England’s stand-in skipper Ben Stokes stood by his decision to bat first despite their four-wicket defeat to West Indies in Southampton, saying he backed his team to post a substantial score first up and steal a march on the opponents.
England have won the toss in all four Tests played at the Ageas Bowl, choosing to bat first in the previous two instances, in 2014 and 2018 against India, both of which resulted in wins. When asked by Michael Atherton if, in retrospect, it would have been better to bowl first under the cloudy Southampton skies, Stokes stuck by his decision.
“I stand by the decision I made to bat first,” Stokes said at the post-match interaction. “We have got to be good enough to put first-innings runs on the board. That’s what we base our cricket around, if we elect to bat we have to go get 400-500 runs on the board, which, obviously, makes the game a lot more [favourable].
“We got ourselves in a position to really kick on, get 350-400, same when we came to bat again. We just didn’t quite manage to grasp what we could have done, but it’s a massive, massive learning curve for a lot of our batting line-up and for our young guys as well.”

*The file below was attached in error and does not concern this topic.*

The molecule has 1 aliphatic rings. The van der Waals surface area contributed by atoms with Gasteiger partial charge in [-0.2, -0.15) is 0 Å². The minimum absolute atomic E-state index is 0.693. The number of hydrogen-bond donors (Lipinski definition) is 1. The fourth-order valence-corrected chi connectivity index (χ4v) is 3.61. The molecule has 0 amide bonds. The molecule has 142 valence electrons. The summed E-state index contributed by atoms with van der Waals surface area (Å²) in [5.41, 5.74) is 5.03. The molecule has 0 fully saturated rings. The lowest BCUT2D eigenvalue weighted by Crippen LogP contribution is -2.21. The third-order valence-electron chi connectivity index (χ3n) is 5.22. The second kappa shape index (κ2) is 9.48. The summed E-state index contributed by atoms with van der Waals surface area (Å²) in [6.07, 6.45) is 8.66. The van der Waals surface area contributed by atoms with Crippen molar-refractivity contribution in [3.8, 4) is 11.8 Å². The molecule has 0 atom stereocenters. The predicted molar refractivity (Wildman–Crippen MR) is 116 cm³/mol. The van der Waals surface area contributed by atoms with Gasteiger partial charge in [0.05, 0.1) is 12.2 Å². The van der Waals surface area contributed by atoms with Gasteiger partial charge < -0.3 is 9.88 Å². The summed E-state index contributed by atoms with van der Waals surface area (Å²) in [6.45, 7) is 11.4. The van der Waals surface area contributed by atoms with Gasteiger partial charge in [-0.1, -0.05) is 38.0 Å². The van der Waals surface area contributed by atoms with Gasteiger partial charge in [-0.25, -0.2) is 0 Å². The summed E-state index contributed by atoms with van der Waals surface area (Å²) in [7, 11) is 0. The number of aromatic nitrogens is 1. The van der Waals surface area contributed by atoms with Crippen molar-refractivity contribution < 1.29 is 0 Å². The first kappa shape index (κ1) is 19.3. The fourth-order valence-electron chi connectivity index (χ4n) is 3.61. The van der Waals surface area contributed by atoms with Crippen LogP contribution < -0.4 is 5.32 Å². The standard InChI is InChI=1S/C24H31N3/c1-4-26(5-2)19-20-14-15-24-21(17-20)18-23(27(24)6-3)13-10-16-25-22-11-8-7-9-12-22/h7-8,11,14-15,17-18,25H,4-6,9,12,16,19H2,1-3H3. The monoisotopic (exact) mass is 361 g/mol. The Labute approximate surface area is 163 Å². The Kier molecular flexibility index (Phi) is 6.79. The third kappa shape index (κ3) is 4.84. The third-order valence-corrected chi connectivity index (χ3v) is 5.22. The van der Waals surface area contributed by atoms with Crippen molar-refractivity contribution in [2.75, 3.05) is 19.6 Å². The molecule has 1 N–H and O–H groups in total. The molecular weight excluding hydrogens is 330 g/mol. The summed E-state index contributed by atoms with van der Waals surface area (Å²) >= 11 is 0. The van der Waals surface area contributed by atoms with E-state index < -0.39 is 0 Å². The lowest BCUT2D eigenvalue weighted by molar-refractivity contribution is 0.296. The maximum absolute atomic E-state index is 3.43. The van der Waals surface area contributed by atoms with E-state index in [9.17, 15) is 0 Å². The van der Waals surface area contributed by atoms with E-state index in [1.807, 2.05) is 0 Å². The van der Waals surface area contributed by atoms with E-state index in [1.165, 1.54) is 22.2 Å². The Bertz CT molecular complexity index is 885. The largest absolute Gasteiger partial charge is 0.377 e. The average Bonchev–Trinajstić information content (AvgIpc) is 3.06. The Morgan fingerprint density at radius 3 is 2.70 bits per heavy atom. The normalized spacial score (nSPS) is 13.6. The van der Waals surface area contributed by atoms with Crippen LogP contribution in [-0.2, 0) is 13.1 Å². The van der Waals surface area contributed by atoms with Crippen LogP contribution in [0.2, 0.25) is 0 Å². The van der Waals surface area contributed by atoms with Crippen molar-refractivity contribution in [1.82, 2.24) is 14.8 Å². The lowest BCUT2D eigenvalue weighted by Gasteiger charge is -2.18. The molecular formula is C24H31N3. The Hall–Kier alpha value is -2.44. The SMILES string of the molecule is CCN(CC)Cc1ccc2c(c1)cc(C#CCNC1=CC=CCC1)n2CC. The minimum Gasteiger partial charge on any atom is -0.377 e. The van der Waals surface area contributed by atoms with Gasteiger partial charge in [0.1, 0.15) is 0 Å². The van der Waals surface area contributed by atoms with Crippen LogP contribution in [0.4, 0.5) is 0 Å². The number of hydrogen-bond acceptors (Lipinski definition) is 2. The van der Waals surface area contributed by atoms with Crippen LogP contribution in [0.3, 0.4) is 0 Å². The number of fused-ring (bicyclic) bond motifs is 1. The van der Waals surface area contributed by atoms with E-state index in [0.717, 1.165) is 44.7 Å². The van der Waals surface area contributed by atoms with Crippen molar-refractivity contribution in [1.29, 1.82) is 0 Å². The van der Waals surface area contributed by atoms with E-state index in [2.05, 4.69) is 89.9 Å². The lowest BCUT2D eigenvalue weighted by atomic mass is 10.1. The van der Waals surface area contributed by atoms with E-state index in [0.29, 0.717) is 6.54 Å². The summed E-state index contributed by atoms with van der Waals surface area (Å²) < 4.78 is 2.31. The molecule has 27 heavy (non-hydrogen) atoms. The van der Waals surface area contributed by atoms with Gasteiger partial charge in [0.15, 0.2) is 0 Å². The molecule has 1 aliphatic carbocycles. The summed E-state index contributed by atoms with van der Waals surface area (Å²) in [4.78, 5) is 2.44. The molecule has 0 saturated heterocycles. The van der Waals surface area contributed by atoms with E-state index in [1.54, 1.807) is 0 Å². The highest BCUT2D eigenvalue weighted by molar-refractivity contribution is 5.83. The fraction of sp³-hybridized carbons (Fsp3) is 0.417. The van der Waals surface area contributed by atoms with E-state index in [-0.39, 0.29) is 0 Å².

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Should England have picked Broad?@Ben_Wisden, @Yas_Wisden and, er, Viv, look back at the biggest talk points of the day.#ENGvWI pic.twitter.com/HBkKP5zWCl
— Wisden (@WisdenCricket) July 9, 2020
Soon after the match began, seamer Stuart Broad, who was left out of the playing XI, backed Stokes’s call bat first, calling it a”100% right decision”. Stokes said that, despite the England team finding themselves in “great positions”, they weren’t able to clinch key moments in the game.
“Ideally, we would have liked to get a lot more runs in the first innings,” he said. “It was a first innings v fourth innings Test match, as is the case here generally. We got ourselves into some great positions at times with the bat, but unfortunately, we weren’t ruthless enough to really go on and make our batting innings count.”